Wednesday, 14 September 2016

Baby's gone, again.

It’s the early morning and my baby is leaving home, again. This is the hard bit, the tough thing about being a doting mother: watching your son go off into the world without you. I'm not one of those parents relishing a future empty nest, if you hadn't guessed. And by the way, I know I’m not supposed to write about Eldest because he doesn’t like it, but he doesn't read this stuff so I reckon I’m safe just telling you. 

I kiss him goodbye at the front door, some hours ago now, up on my tippy toes, because he’s a hell of a lot taller than I am, and then I hot-foot it straight back to bed with my laptop. I can’t help it, writing is the thing I do when I don’t know what to do with myself, which is a lot of the time.

Family life with these boys means everything to me, yet sadly in the week Eldest was home I only managed to corral them round the dinner table together three times, despite cooking a meal every day. Sometimes it feels as if it's all slipping through my fingers, now that they're 14, 17 and 20 respectively. And you know, if I sound a little wistful about that, maybe it's because I am.

I pinned Eldest down for a Saturday night steak supper, only to discover Middle One was off to a shubs. I squeezed the dinner in beforehand in the end, but it’s like herding cats. My bonding movie night with Eldest went tits up when the wifi went down and the Apple TV inexplicably wouldn’t work, but at least we managed a trip to the RA to see the Hockney portraits. We bought audio-guides and that nice Mr Hockney whispered sweet nothings down my lug holes in his lovely Yorkshire burr, telling me that apart from the face, it's hands and feet that say most about a person, but especially feet. Really? First it's Magritte without faces, now it's Hockney with feet. I have a bit of thing about feet myself, (you might say it's my Achilles heel) so I thought that was interesting.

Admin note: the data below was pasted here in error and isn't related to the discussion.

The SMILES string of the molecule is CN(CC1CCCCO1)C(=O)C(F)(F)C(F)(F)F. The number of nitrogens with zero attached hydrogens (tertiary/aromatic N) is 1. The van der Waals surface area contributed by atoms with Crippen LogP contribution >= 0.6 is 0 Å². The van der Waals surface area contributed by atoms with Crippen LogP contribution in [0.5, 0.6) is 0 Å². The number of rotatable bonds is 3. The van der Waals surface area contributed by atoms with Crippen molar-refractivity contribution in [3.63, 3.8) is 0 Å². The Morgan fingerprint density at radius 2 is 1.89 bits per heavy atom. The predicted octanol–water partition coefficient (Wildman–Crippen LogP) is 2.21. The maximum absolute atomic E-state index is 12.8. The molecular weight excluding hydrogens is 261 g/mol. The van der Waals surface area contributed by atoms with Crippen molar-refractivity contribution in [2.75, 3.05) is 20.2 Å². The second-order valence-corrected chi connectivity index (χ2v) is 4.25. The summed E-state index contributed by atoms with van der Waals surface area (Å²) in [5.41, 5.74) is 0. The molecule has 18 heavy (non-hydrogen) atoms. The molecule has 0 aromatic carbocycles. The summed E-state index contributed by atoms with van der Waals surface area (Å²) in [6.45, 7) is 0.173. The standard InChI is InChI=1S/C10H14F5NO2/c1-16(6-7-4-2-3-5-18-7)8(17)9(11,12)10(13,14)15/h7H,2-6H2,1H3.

John Baldessari - has big feet

Eldest enjoyed the exhibition, which made me glad I took him along. I like to find common ground with each of them. With this one it’s art and films, with Youngest it’s all a bit of a struggle because he's 14 (God, do you remember being 14? it was a nightmare), while with that grown-up Middle One, it’s music, of course.

On the way to the Hockney we bumped into one of Eldest's old friends, a boy I vividly recall from nursery school days, when he had wild hair and unruly ways, and he still does. He didn't put the work in at school so now he works in Lidl, which is ironic because all he wants to do is drugs and party and that's exactly what Eldest is up to at university, so that'll learn him. 

Any road, as Hockney would say, right now I don't know when I'll see Eldest again, but I do know I should be grateful he’s happy to go his own way, has made a nice life for himself at university with his mates, his gorgeous girlfriend, his part-time job, his band, all that. When all's said and done, that's what I'm here for: raising boys to be men so they're able to go out into the world without me, and be happy. 

Love E x


P.S. You might even say it’s my calling.

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